LOUP: Get this — I’m one of only six Mets who’s been on the active roster since Opening Day. And, y’know, I pretty much just got here. It’s a dizzying business sometimes, but I really appreciate the trust the coach staff has in me.

JAUSS: Between you and me, I just picked up the phone out of desperation before the eighth and waited for somebody to answer. It was Aaron. I did the same thing in the ninth and got Drew. We’re out of arms. I hope Zack [Scott, the Mets’ acting GM] is aware.

ROJAS: Those little bottles in the minibar pack quite a punch. I wonder if they call it the minibar because the bottles are miniature.

Despite the bullpen mostly coming through across eight innings of work, the Mets’ offense could never quite get the big hit they needed to pull even. Guillorme doubled in James McCann in the eighth, but a leadoff walk to Dominic Smith in the ninth led nowhere and the Mets bowed, 4-3.

JAUSS: It’s a funny game. Not that funny when you lose, but still pretty funny. One night we whack seven homers, and that’s a day after we come back from six runs down. Then, we have no pitching to speak of, yet the pitching carries us, but the hitters can’t quite connect. This managing was fun, though, even if we couldn’t win ’em all. Good guys. First place. I get to slide next to Luis again and whisper in his ear for a living. Not bad, huh?

ROJAS: You drink enough of those little bottles, you forget why you were suspended. You can’t drink too many, though, because the next game’s a day game sometimes.

TOMMY HUNTER, relief pitcher: I’m still on the Mets, aren’t I? I mean not on the Mets like on the Mets, but they didn’t DFA me while I was rehabbing, did they? Tell ’em I’m still alive, would ya? The only thing I’ve gotten from them since I went on the IL was an official-looking letter that started “Dear Mr. Hildenberger,” which I don’t think was meant for me.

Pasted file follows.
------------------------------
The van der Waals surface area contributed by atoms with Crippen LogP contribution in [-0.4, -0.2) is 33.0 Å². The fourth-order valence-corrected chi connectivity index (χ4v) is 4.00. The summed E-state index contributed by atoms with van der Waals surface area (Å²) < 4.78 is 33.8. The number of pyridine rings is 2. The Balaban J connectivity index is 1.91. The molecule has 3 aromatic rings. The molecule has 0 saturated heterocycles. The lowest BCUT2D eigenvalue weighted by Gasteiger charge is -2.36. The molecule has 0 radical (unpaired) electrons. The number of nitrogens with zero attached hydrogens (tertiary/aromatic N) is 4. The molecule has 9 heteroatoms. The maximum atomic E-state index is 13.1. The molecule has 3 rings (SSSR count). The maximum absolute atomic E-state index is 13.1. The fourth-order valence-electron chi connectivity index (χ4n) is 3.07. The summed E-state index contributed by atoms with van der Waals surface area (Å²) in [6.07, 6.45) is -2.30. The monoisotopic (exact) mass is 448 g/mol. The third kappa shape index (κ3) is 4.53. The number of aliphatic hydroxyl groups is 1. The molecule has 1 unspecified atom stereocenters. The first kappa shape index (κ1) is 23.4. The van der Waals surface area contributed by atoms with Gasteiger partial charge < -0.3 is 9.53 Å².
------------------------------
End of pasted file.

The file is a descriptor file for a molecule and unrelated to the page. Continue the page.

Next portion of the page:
TREVOR HILDENBERGER, relief pitcher: That’s right. I was on the Mets in 2021. Wow. I’d forgotten.

10 comments to Roster Churn: A Fabricated Oral History

  • Eric

    Yep, pretty much. Clutch Peraza out for who knows how long with a broken finger? Naturally.

    A frustrating habit of this Mets team is the offense not doing its part in unexpectedly well pitched games from back-end or emergency starters or in this case an(other) unplanned bullpen game. 4 runs allowed isn’t a gem, but it was better than expected and should have been good enough to win.

    Stroman complete game today, please.

  • Seth

    No Luis, it’s called a minibar because the bar is really low — all the more confusing as to why it seems you can never reach it.

  • mikeL

    wow greg if that wasn’t THE funniest post of the season – not that you didn’t have a lot to work with ;0]

    and a nice distraction to the current state of the team and the season.

    like the comic who had ’em absolutely *rolling” in the aisles as the titanic was starting to list…

    seth commented about pitching staff glass half full yesterday…not noticing the crack that was about to release it all…

    does strohman DARE leave the game before the final out tonite?
    well luis is back…so yes

  • chuck

    I find it entirely ironic that Nogosek (wait for the irony) gets to say “shit” and “fucker,” but nowhere in the piece (and I swear, I C&P’d the text and searched) does the word “pornstache” appear.

  • open the gates

    Greg, you definitely had way too much fun writing this post. And thank God for that, because the subject matter is anything but funny. It’s either laugh or cry time.

    And by the way, I don’t put any of this on Luis Rojas. If the Mickey ‘n’ Brodie (‘n’ Jeff) show was still in town, we’d be about 50 games under .500 by now. If anything, I think Steve Cohen needs to have some severe conversations with the strength and conditioning staff. There’s gotta be a reason that this ridiculous amount of injuries is happening, short of Ryan Church putting a hex on the team.

  • Daniel Hall

    Cameron Maybin had been on the 2021 Mets. Wow. I’d forgotten.